Purple Crayons

When I was a child, my favorite color was purple. I liked purple so much that one year I asked Santa for all the shades of purple for Christmas. Santa did a pretty good job; I received a dozen high quality art markers in various shades of blue and purple, even aquamarine.

I’m not sure if I liked the story of Harold and the Purple Crayon because my favorite color was purple, or if I liked purple because of Harold’s world, but I know that it continues to be one of my favorite children’s stories.

I think it is possibility that draws me to the story.

If you don’t know it, Harold has a purple crayon. He leaves home and goes to explore. He designs a whole world, simply by drawing his crayon along the page. Finally, Harold wants to go home, and so draws all the windows he can think of until he finds his own, and returns home.

He, and by extension the reader, ventures out into the wide unknown, finding friends and creating the world he wants to live in. He’s not really powerful, in a way that you might imagine someone who can create ex nihilo could be. He’s just a kid with a crayon, who is on occasion hungry, scared, brave, lonely, and homesick. He creates the world he wants to live in and sometimes it surprises him.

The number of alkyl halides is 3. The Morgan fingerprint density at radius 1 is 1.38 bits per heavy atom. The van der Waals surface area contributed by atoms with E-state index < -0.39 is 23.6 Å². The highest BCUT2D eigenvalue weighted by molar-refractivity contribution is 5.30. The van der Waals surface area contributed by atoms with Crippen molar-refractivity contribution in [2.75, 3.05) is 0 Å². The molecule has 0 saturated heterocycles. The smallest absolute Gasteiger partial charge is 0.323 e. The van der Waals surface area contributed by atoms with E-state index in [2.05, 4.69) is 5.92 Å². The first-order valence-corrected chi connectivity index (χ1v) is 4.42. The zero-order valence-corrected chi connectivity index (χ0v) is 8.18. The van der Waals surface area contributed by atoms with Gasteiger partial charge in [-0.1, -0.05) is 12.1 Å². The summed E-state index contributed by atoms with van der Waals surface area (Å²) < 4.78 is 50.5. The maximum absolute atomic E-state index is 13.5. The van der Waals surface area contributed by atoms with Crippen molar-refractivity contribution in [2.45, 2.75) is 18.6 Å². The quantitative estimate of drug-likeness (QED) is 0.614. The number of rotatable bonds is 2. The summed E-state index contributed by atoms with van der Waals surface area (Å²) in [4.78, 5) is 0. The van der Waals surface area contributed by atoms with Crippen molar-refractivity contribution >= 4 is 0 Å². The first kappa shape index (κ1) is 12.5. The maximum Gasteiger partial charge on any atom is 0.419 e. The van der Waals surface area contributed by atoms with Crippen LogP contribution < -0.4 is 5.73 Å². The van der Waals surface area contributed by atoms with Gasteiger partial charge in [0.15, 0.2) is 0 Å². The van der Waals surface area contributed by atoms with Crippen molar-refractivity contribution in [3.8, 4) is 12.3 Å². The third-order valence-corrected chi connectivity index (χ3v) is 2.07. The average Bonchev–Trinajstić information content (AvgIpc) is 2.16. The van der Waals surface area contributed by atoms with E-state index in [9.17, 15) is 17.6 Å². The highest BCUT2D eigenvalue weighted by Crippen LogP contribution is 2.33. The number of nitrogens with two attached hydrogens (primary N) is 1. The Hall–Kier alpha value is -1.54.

It’s a powerful story for those of us who have wild imaginations. What if we could use our imagination to create whatever we put our minds to? How could we make the world a better place if we could draw something into existence? What does it take to bring something into existence?

If we don’t have purple crayons to do our creating, then we have to create using the tools we have at hand. I wanted to be more like Harold because I wanted to make the world a better place for everyone in it. We do have a similar power to Harold, we form the world around us by our presence. How we move, act, live, breathe, eat, speak, and share with others shapes the world around us.

We have more power than we realize.

I can’t remember if Harold ever has an eraser, even if he gets one in the subsequent books. He can scratch things out, but he cannot erase what he has drawn into being. Once you draw an alligator, you should probably draw a boat to keep you out of the water. Or perhaps you can draw a smile and make it a friendly alligator… but still you will need to be wary.